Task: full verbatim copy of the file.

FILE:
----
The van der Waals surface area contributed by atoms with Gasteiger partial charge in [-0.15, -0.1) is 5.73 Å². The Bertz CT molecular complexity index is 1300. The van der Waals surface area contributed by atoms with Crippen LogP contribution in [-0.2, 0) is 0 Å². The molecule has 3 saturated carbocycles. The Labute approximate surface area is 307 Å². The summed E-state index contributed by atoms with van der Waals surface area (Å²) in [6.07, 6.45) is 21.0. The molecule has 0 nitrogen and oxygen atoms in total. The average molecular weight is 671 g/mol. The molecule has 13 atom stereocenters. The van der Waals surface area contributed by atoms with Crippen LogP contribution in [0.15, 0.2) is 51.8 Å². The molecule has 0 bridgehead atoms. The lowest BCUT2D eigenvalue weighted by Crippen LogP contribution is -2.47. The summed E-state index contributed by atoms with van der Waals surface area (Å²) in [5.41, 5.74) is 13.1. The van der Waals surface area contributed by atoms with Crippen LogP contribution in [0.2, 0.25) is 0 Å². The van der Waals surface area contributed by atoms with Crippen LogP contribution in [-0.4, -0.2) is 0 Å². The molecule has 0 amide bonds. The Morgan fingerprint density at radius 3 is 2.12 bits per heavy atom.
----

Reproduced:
The van der Waals surface area contributed by atoms with Gasteiger partial charge in [-0.15, -0.1) is 5.73 Å². The Bertz CT molecular complexity index is 1300. The van der Waals surface area contributed by atoms with Crippen LogP contribution in [-0.2, 0) is 0 Å². The molecule has 3 saturated carbocycles. The Labute approximate surface area is 307 Å². The summed E-state index contributed by atoms with van der Waals surface area (Å²) in [6.07, 6.45) is 21.0. The molecule has 0 nitrogen and oxygen atoms in total. The average molecular weight is 671 g/mol. The molecule has 13 atom stereocenters. The van der Waals surface area contributed by atoms with Crippen LogP contribution in [0.15, 0.2) is 51.8 Å². The molecule has 0 bridgehead atoms. The lowest BCUT2D eigenvalue weighted by Crippen LogP contribution is -2.47. The summed E-state index contributed by atoms with van der Waals surface area (Å²) in [5.41, 5.74) is 13.1. The van der Waals surface area contributed by atoms with Crippen LogP contribution in [0.2, 0.25) is 0 Å². The van der Waals surface area contributed by atoms with Crippen LogP contribution in [-0.4, -0.2) is 0 Å². The molecule has 0 amide bonds. The Morgan fingerprint density at radius 3 is 2.12 bits per heavy atom.